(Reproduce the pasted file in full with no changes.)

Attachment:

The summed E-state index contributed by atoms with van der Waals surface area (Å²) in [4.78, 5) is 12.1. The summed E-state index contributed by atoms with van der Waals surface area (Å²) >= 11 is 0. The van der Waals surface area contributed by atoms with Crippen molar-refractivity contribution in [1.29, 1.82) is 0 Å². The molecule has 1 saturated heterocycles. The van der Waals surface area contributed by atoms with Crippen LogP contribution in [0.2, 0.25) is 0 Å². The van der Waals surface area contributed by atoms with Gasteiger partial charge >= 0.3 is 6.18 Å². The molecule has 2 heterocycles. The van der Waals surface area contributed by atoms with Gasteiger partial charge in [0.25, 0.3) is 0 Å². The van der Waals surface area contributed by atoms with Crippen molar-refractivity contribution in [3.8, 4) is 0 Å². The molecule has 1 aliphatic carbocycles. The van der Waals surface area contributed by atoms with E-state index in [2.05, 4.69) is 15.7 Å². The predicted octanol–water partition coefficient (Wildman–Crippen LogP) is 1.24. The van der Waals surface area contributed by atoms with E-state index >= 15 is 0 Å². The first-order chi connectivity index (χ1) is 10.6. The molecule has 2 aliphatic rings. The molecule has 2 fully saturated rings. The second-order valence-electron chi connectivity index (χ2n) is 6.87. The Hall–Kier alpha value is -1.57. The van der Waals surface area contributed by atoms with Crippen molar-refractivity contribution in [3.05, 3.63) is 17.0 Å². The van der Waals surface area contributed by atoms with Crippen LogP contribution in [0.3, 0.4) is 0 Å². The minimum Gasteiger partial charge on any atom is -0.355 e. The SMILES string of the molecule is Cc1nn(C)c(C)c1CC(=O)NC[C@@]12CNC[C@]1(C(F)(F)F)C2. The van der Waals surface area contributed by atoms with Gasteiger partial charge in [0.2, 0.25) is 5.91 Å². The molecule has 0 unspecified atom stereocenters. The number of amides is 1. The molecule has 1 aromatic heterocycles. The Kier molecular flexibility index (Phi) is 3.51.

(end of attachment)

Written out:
The summed E-state index contributed by atoms with van der Waals surface area (Å²) in [4.78, 5) is 12.1. The summed E-state index contributed by atoms with van der Waals surface area (Å²) >= 11 is 0. The van der Waals surface area contributed by atoms with Crippen molar-refractivity contribution in [1.29, 1.82) is 0 Å². The molecule has 1 saturated heterocycles. The van der Waals surface area contributed by atoms with Crippen LogP contribution in [0.2, 0.25) is 0 Å². The van der Waals surface area contributed by atoms with Gasteiger partial charge >= 0.3 is 6.18 Å². The molecule has 2 heterocycles. The van der Waals surface area contributed by atoms with Gasteiger partial charge in [0.25, 0.3) is 0 Å². The van der Waals surface area contributed by atoms with Crippen molar-refractivity contribution in [3.8, 4) is 0 Å². The molecule has 1 aliphatic carbocycles. The van der Waals surface area contributed by atoms with E-state index in [2.05, 4.69) is 15.7 Å². The predicted octanol–water partition coefficient (Wildman–Crippen LogP) is 1.24. The van der Waals surface area contributed by atoms with E-state index >= 15 is 0 Å². The first-order chi connectivity index (χ1) is 10.6. The molecule has 2 aliphatic rings. The molecule has 2 fully saturated rings. The second-order valence-electron chi connectivity index (χ2n) is 6.87. The Hall–Kier alpha value is -1.57. The van der Waals surface area contributed by atoms with Crippen molar-refractivity contribution in [3.05, 3.63) is 17.0 Å². The van der Waals surface area contributed by atoms with Crippen LogP contribution in [0.3, 0.4) is 0 Å². The minimum Gasteiger partial charge on any atom is -0.355 e. The SMILES string of the molecule is Cc1nn(C)c(C)c1CC(=O)NC[C@@]12CNC[C@]1(C(F)(F)F)C2. The van der Waals surface area contributed by atoms with Gasteiger partial charge in [0.2, 0.25) is 5.91 Å². The molecule has 0 unspecified atom stereocenters. The number of amides is 1. The molecule has 1 aromatic heterocycles. The Kier molecular flexibility index (Phi) is 3.51.